Very often, I am asked by my students about my opinion on the pros and cons of modifying the trigger pull of their carry gun. Owners do not typically increase the weight of the trigger pull on their firearm. For this reason when referring to trigger modification, we will be addressing reducing the weight of the trigger pull from what is set by the manufacturer. For example, your firearm comes from the factory requiring 5.5 pounds of force on the trigger to fire a cartridge. Reducing the weight of the trigger pull to 3.5 pounds of force would make it easier to pull the trigger. I give you my opinion based on an intimate understanding of the factors involved in a high stress, deadly force shooting, and the legal process (criminal and civil) that will follow. This topic can quickly expand into many areas of gun modification, so for this reason, I want to address handguns carried for personal defense. It does not matter whether you carry your firearm concealed or openly. The facts associated with modifying the trigger on your carry gun remain the same.
First, there are a few ways to modify the trigger on your firearm. One way is to buy an aftermarket trigger group. This product will replace the factory trigger mechanism with one designed to be easier to pull. There are many manufacturers of these aftermarket trigger groups and they are available for many different types of guns. A second way to modify the trigger is to mill, grind, file or otherwise physically modify the original trigger group components of the firearm, to reduce the trigger weight. This should only be performed by a highly trained gunsmith and even then, can be very dangerous. Any modification to the tolerances of the firearm’s components could cause it to malfunction, wear and fail prematurely, or even fire when not intended. For this reason, it is STRONGLY suggested that this type of modification not be done to your firearm.
Here are some factors to consider:
Reducing the weight of the trigger can help with accuracy. Typically, shooters do not hit their target because as they squeeze the trigger, they affect their aim and push/pull their sight alignment. While accuracy is a critical part of the equation, and we want to be as accurate as humanly possible, we need to understand that a deadly force or self defense shooting is not a marksmanship competition. In that, I mean we are not trying to shoot all of our bullets through the same hole. We instead want to target our threat and balance speed with the ability to ensure all of our bullets strike our target area on our threat. For this reason, the micro accuracy hoped to be gained from reducing the weight of the trigger pull is unnecessary.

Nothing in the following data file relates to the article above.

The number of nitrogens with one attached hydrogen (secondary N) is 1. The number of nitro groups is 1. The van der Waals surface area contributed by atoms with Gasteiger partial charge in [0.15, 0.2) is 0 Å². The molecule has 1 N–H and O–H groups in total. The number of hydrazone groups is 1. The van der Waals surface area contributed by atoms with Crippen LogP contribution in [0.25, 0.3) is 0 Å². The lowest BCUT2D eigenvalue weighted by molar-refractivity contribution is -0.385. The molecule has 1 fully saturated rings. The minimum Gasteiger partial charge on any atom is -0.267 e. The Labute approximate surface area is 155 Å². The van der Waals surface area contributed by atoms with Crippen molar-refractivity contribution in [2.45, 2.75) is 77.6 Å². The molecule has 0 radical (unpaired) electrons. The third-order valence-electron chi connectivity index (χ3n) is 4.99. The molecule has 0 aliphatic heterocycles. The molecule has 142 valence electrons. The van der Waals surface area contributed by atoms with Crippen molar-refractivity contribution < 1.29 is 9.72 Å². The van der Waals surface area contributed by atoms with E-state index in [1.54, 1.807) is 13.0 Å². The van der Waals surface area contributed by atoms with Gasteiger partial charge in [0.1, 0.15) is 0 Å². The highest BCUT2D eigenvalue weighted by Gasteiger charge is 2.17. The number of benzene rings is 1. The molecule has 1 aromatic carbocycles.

Everything you do, say, have done or have said in the past related to your character and firearms (accurately or not) will be presented in your criminal and/or civil trial. This means that in addition to your possible “kill ‘em all and let God sort ‘em out” social media posts, the type of ammunition and your firearm will be scrutinized. Every incident is different, and sometimes one bullet may be sufficient to stop the threat, while another time, nothing short of every round you are carrying will stop the threat. The number of cartridges fired can be one of many critical pieces of evidence used in proving if you were using deadly force in self defense or not. This is even presented more strongly in a civil case where only a ‘more likely than not’ decision needs to be reached. Reducing the weight of your trigger pull can present a kernel of doubt into the minds of the jury and have them guessing if the follow up shots were really necessary, or if they were a result of your modified trigger and the stress of the incident. Let me be clear, every shot may have been justified, however, gambling that every juror understands the nuances and factors associated with a self defense/use of deadly force incident is not worth it in my estimation.
Imagine sitting in court and having this picture presented: Defendant posted on social media “kill ‘em all and let God sort ‘em out” and modified the trigger of his firearm to make it easier to shoot and kill people. He/she obviously was looking for a chance to use deadly force and didn’t care about stopping the threat. He/she just wanted to shoot and kill someone.
Let me reiterate that you may be completely justified in your use of force, including the number of bullets fired, but any amount of doubt that could be introduced to the jurors’ minds, especially ones who may be anti-gun or don’t understand self defense, could end up hurting you.
For these reasons, I recommend not modifying the trigger on your carry gun. The factory specifications are more than acceptable for balancing accuracy, safety and speed. If you don’t like the factory trigger on a firearm you are looking to purchase as your carry gun, there are many other options that may feel adequate without modification. If you are intent on modifying your trigger, please do it the right way and replace the trigger group with an aftermarket product. This way, if you find that it is too light, you can change it back. As always, focus on your training and stay safe.